Lessons Learned from Neogeography Applied to GIS

My presentation at the NCGIS 2009 conference was "Lessons Learned from Neogeography Applied to GIS". Obviously a very interesting topic, given the continual discussion around the term "neogeography" as well as standards, web tools, and open data. Sean and I spent a good bit of time exchanging viewpoints and ideas so that I could get a better idea of where GIS users are coming from and their common criticisms of the neogeography domain.

What we realized was that these criticisms are reflections that GIS itself is facing:

  • lack of metadata,
  • amateurs doing analysis, and
  • the loss of cartography

However because web maps are more public and involve feedback mechanism such as comments or blog posts, then they are much more visible and loudly critiqued.

Therefore, there is value in considering where this public discourse has more quickly evolved solutions and examples that GIS can incorporate. For example, standard user experience design around forms and input requests as well as feedback and user reward for supplying metadata. Sites like Yelp! make use of quite onerous metadata such as open hours, cuisine type, average cost - that the user is willingly supplying because it provides utility. They can then search, filter, and share this information.

Beyond the common criticisms, I identified three primary areas that neogeography is going beyond traditional GIS focus. Usability, Interoperability, and Participation are all aspects that GIS has struggled with, and in fact any inwardly focused domain has difficulty achieving. By incorporating innovative and external solutions that have emerged, GIS has the ability to take advantage and excel in applying these lessons to achieving their own needs.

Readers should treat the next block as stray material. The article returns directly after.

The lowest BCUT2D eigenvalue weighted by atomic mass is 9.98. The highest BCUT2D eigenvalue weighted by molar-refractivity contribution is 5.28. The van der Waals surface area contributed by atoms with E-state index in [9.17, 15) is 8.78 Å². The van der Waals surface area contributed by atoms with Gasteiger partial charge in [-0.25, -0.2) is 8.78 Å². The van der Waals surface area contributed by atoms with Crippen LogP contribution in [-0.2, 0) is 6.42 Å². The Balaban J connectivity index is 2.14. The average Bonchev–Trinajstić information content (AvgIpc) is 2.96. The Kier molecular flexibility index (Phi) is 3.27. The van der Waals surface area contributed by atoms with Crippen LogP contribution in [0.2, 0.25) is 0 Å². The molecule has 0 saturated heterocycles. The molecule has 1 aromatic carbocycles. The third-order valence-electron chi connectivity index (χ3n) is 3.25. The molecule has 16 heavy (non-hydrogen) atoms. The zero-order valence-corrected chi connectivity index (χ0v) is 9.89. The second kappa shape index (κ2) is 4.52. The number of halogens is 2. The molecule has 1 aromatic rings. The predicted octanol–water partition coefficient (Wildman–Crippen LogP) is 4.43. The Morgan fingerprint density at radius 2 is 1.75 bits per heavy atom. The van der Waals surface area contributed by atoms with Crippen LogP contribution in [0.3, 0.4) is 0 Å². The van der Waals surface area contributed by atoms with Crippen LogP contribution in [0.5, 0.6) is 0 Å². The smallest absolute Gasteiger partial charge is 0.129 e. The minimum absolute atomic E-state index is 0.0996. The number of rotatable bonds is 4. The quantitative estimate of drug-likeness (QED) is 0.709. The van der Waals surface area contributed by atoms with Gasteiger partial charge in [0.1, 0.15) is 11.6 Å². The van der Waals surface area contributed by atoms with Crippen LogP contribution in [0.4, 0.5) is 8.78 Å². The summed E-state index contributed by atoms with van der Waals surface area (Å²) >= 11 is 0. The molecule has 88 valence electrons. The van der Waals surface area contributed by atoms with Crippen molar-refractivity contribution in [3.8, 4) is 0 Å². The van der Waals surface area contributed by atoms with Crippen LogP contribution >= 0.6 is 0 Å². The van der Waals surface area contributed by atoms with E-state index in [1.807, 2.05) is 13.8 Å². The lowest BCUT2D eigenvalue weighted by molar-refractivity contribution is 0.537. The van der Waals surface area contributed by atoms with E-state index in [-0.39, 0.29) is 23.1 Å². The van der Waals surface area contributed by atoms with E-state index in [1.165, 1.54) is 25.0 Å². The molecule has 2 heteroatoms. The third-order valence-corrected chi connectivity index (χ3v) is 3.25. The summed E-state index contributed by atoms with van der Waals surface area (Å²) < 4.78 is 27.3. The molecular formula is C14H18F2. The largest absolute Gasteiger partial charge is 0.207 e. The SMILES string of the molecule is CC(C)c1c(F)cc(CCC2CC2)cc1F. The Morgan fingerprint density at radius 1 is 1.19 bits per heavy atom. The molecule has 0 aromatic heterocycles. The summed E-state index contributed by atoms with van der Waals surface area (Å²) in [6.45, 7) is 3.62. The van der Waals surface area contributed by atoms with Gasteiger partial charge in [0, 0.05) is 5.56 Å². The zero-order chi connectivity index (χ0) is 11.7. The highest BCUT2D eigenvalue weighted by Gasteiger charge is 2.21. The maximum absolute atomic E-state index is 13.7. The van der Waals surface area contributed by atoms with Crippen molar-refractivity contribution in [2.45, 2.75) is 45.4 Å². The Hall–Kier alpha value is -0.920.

I believe the presentation was well received, and definitely touched upon many points raised in other presentations both in recognizing the positive aspects of innovative GIS applications as well as common problems that are faced exposing complex data and capabilities to citizens. I'm definitely interested in any additional feedback or thoughts. I'll be speaking and discussing in several panels at the American Association of Geographers meeting in Las Vegas next month - a group with similar criticisms and potential points of collaboration.

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About the Author

Andrew Turner is an advocate of open standards and open data. He is actively involved in many organizations developing and supporting open standards, including OpenStreetMap, Open Geospatial Consortium, Open Web Foundation, OSGeo, and the World Wide Web Consortium. He co-founded CrisisCommons, a community of volunteers that, in coordination with government agencies and disaster response groups, build technology tools to help people in need during and after a crisis such as an earthquake, tsunami, tornado, hurricane, flood, or wildfire.